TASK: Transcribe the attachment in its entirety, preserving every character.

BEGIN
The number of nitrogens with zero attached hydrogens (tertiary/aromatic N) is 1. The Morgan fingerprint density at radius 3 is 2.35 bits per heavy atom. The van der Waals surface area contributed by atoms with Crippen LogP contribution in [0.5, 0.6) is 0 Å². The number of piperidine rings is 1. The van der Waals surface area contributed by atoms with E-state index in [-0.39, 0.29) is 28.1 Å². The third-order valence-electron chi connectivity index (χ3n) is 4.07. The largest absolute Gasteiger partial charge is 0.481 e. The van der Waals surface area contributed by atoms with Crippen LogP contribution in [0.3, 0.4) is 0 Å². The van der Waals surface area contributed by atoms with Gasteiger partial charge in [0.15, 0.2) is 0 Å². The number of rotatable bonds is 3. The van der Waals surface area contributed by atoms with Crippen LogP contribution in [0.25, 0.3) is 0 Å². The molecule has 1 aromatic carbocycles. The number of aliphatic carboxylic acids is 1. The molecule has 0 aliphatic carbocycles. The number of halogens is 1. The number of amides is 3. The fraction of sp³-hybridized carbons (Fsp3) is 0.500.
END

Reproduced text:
The number of nitrogens with zero attached hydrogens (tertiary/aromatic N) is 1. The Morgan fingerprint density at radius 3 is 2.35 bits per heavy atom. The van der Waals surface area contributed by atoms with Crippen LogP contribution in [0.5, 0.6) is 0 Å². The number of piperidine rings is 1. The van der Waals surface area contributed by atoms with E-state index in [-0.39, 0.29) is 28.1 Å². The third-order valence-electron chi connectivity index (χ3n) is 4.07. The largest absolute Gasteiger partial charge is 0.481 e. The van der Waals surface area contributed by atoms with Crippen LogP contribution in [0.3, 0.4) is 0 Å². The van der Waals surface area contributed by atoms with Gasteiger partial charge in [0.15, 0.2) is 0 Å². The number of rotatable bonds is 3. The van der Waals surface area contributed by atoms with Crippen LogP contribution in [0.25, 0.3) is 0 Å². The molecule has 1 aromatic carbocycles. The number of aliphatic carboxylic acids is 1. The molecule has 0 aliphatic carbocycles. The number of halogens is 1. The number of amides is 3. The fraction of sp³-hybridized carbons (Fsp3) is 0.500.